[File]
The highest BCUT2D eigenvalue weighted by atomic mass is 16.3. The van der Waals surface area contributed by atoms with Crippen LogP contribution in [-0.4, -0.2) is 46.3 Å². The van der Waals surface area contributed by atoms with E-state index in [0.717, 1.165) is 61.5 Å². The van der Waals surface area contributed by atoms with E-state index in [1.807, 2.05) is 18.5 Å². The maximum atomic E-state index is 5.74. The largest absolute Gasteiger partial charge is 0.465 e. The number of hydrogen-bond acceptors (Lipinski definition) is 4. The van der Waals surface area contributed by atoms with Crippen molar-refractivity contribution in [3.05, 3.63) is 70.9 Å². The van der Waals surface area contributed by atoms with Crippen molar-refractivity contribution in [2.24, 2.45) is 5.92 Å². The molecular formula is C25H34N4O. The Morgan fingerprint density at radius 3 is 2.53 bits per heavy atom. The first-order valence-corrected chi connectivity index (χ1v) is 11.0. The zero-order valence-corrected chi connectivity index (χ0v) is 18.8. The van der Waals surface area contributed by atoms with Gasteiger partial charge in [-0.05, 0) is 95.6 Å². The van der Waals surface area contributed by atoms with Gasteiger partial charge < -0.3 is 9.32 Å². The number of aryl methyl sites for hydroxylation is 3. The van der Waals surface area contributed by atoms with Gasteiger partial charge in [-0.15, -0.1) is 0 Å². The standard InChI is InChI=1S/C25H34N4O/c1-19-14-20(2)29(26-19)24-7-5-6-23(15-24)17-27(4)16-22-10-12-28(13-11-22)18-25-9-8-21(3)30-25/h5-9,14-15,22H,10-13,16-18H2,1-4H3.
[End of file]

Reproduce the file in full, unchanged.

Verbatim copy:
The highest BCUT2D eigenvalue weighted by atomic mass is 16.3. The van der Waals surface area contributed by atoms with Crippen LogP contribution in [-0.4, -0.2) is 46.3 Å². The van der Waals surface area contributed by atoms with E-state index in [0.717, 1.165) is 61.5 Å². The van der Waals surface area contributed by atoms with E-state index in [1.807, 2.05) is 18.5 Å². The maximum atomic E-state index is 5.74. The largest absolute Gasteiger partial charge is 0.465 e. The number of hydrogen-bond acceptors (Lipinski definition) is 4. The van der Waals surface area contributed by atoms with Crippen molar-refractivity contribution in [3.05, 3.63) is 70.9 Å². The van der Waals surface area contributed by atoms with Crippen molar-refractivity contribution in [2.24, 2.45) is 5.92 Å². The molecular formula is C25H34N4O. The Morgan fingerprint density at radius 3 is 2.53 bits per heavy atom. The first-order valence-corrected chi connectivity index (χ1v) is 11.0. The zero-order valence-corrected chi connectivity index (χ0v) is 18.8. The van der Waals surface area contributed by atoms with Gasteiger partial charge in [-0.05, 0) is 95.6 Å². The van der Waals surface area contributed by atoms with Gasteiger partial charge < -0.3 is 9.32 Å². The number of aryl methyl sites for hydroxylation is 3. The van der Waals surface area contributed by atoms with Gasteiger partial charge in [-0.15, -0.1) is 0 Å². The standard InChI is InChI=1S/C25H34N4O/c1-19-14-20(2)29(26-19)24-7-5-6-23(15-24)17-27(4)16-22-10-12-28(13-11-22)18-25-9-8-21(3)30-25/h5-9,14-15,22H,10-13,16-18H2,1-4H3.